I can't even count how many times I've been told, in all seriousness, that there are more liberals than conservatives in academia because liberals are simply smarter. I pity anyone who tried to use that reasoning to explain why there are more male than female engineers. Megan McArdle points out that the simple "explanation" that continually comes from academics is a serious blind spot.
In blog years, this is an age-old argument. I find it particularly intriguing because it completely reverses the standard argument about discrimination. Conservatives are usually reluctant to agree that women and minorities are still often victims of structural or personal bias--despite numerical underrepresentation and some fairly compelling studies showing that hiring is not race or gender blind. Yet when it comes to conservatives in academia, they suddenly sound like sociologists, discussing hostile work environment, the role of affinity networks in excluding out groups, unconscious bias, and the compelling evidence from statistical underrepresentation.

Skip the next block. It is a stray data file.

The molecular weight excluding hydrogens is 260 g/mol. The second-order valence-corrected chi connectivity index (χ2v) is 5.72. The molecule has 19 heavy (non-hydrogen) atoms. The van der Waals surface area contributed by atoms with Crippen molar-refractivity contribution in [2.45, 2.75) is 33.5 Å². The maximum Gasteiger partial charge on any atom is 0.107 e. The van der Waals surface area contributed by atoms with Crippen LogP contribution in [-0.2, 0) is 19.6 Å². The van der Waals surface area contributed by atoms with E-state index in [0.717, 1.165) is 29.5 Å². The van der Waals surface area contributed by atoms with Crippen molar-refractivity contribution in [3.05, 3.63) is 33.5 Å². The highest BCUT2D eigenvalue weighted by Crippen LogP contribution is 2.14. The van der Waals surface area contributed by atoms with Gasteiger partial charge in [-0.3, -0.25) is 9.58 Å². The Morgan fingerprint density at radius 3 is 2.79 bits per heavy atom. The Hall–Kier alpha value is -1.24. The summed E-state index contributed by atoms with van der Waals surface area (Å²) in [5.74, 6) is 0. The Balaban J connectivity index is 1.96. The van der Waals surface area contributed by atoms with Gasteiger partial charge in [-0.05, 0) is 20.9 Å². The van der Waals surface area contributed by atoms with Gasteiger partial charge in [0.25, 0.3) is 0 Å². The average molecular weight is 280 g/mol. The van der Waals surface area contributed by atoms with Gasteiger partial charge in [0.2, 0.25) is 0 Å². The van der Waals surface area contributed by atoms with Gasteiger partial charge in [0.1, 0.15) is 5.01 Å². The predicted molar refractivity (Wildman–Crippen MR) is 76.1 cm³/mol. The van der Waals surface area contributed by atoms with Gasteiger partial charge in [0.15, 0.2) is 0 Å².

Meanwhile, liberals, who are usually quick to assume that underrepresentation represents some form of discrimination--structural or personal--suddenly become, as Haidt notes, fierce critics of the notion that numerical representation means anything. Moreover, they start generating explanations for the disparity that sound suspiciously like some old reactionary explaining that blacks don't really want to go into management because they're much happier without all the responsibility. Conservatives are too stupid to become academics; they aren't open new ideas; they're too aggressive and hierarchical; they don't care about ideas, just money. In other words, it's not our fault that they're not worthy.
Academics should also consider that the under-representation of conservatives among them creates a significant image problem that leads to dismissal and mistrust of the academy by the general population.